There's an age-old trick among journalists and writers that's about as effective as Prince William's Rogaine regimen.
The theory goes, when your editor asks you to do something you're really not keen on, you enthusiastically agree, then avoid eye contact or passing their desk for the hours, days, or weeks until the assignment's absolute deadline has passed, hoping they will by then have found another unwilling victim to target with their next crazy idea.
But despite generations of practice, it never, ever works.
And so it happened that I came to be slaving over a hot oven at 10.30pm on a school night and prodding my partner to stay awake in an attempt to recreate one of the most romantic real-life scenes of our time — cooking Prince Harry and Meghan Markle's engagement chicken.
The royal couple managed to glamorise handling a slimy bird carcass when they shared their too-cute engagement story last year.
In an interview with the BBC announcing the engagement, Ms Markle described the night the Prince popped the question as "just a cosy night in".
"What we were doing? Just roasting chicken," she said. "It was just an amazing surprise. It was so sweet and natural and very romantic. He got down on one knee."
So when a crafty reporter at The Cut managed to find out the recipe the loved-up pair had been following, the challenge to recreate the romantic royal moment was too tempting.
As the article revealed, before she had even thought of entering the royal family in front of an audience of millions as she'll do this weekend, Ms Markle declared her love for roast chicken in an interview.
"There is nothing as delicious (or as impressive) as a perfectly roasted chicken," she told Good Housekeeping.
In that interview, Ms Markle cited a recipe from US entertaining goddess Ina Garten.
"If you have an Ina Garten-level roasted-chicken recipe, it's a game-changer," she said.
I prepared to make Ms Garten's "Perfect roast chicken" by texting my husband and asking him to cancel any dinner plans he might have had for the following night. Naturally confused, he asked why.
"I have to roast a chicken," I said. "It's for work, and I need to do it this week and I can't explain why because I'm on a bus and there are dozens of people here who will think I'm a psycho."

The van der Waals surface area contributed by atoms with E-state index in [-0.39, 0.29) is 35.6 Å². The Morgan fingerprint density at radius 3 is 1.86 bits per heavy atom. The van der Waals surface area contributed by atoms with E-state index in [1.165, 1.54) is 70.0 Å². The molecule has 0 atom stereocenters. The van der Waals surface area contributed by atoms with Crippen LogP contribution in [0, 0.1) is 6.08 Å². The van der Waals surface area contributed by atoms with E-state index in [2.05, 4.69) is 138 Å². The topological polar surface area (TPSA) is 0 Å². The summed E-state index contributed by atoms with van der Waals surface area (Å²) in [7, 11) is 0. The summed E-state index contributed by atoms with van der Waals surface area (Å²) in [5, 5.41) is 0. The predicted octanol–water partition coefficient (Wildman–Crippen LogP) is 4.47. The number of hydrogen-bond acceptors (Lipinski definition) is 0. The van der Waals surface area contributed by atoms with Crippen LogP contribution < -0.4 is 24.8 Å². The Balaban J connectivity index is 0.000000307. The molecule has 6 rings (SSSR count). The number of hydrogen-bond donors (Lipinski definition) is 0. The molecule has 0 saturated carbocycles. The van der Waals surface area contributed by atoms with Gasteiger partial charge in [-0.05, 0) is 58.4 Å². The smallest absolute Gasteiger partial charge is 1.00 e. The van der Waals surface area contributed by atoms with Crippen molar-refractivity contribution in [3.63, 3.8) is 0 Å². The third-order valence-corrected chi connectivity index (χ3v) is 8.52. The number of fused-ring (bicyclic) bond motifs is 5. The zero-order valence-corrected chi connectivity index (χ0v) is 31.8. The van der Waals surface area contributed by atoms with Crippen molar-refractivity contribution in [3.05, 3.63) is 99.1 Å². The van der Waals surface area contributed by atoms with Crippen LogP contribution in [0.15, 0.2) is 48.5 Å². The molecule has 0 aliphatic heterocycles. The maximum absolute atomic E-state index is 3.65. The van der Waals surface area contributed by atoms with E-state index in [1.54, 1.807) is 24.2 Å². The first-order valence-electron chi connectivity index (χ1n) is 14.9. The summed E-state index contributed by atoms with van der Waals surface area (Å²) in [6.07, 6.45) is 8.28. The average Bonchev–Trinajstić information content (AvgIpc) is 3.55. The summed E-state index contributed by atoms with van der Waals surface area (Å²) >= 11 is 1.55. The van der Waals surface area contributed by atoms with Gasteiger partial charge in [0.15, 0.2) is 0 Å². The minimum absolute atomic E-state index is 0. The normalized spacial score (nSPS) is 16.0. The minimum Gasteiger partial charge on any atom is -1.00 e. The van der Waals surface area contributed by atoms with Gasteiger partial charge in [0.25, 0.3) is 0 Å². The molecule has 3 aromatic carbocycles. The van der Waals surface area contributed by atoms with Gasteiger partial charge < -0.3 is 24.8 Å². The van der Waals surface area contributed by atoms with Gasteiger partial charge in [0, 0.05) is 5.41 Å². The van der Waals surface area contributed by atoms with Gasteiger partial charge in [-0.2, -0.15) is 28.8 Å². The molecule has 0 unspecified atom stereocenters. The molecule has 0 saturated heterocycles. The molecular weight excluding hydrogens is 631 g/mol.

So with a date sorted and the fact that I was cooking a dish fit for royalty in mind I set off to the fanciest supermarket I could find and managed to drop more than $60 on a single dish. This was not the $9/kg chook I'm used to picking up at Coles.
Markle didn't specify that her favourite dish had to be cooked with organic ingredients, but from her reported changes to Harry's diet and quotes like "green juice is a food-is-medicine philosophy for me" from past interviews, I thought I'd better be on the safe side.
After a long day of work, my hungry husband picked me up at about 8.30pm looking forward to the much-hyped dish and I got to work in the kitchen, not mentioning the probable two-and-a-half hours it would take to get it on the table.
The first step instructed I "remove the chicken giblets" and after a regrettable Google search I couldn't help but wonder if a princess would have to fish around inside the chicken cavity and do this herself.
The next instruction, to salt and pepper the inside of the chicken and "stuff the cavity" also raised questions for me over which point of the meal prep one would pick to propose.
This detail has never been revealed, but while I went through the process of cleaning, patting dry, picking clean, stuffing and smothering the bird with butter, I hoped for their royal hygiene's sake the ring didn't come out until hands were washed and the chook was in the oven.
At that point, back in the love bubble that was my kitchen, I was sitting down with a glass of red and my husband was reaching for rice crackers to tide him over the next hour.
When the dish came out of the oven and rested under foil for 20 minutes — an unwelcome delay that I carefully didn't announce until it was absolutely necessary — the skin was brown and crispy, the meat was plump and juicy, and the carrot and fennel held a beautiful, buttery, lemony flavour.
As we sat down at almost 11pm with our plates full of chicken and vegies taking bites between yawns, I realised the roasting process hadn't quite set off the fireworks my editor had hoped me to describe.
We had spent some quality couple's time together waiting for the chook to be cooked and those for those juices to run clear, but, still, I needed something romantic to include in order to complete my assignment to a satisfactory level.
Just as I had spent the past fortnight trying to come up with excuses not to write this article, my mind was racing trying to make up something romantic to include so I could finish it and move on with my life.
Then, my husband said: "It's nice that we're having their engagement meal on the same couch where we got engaged."
Too perfect to make up. And that's the power of a royal roast engagement chicken.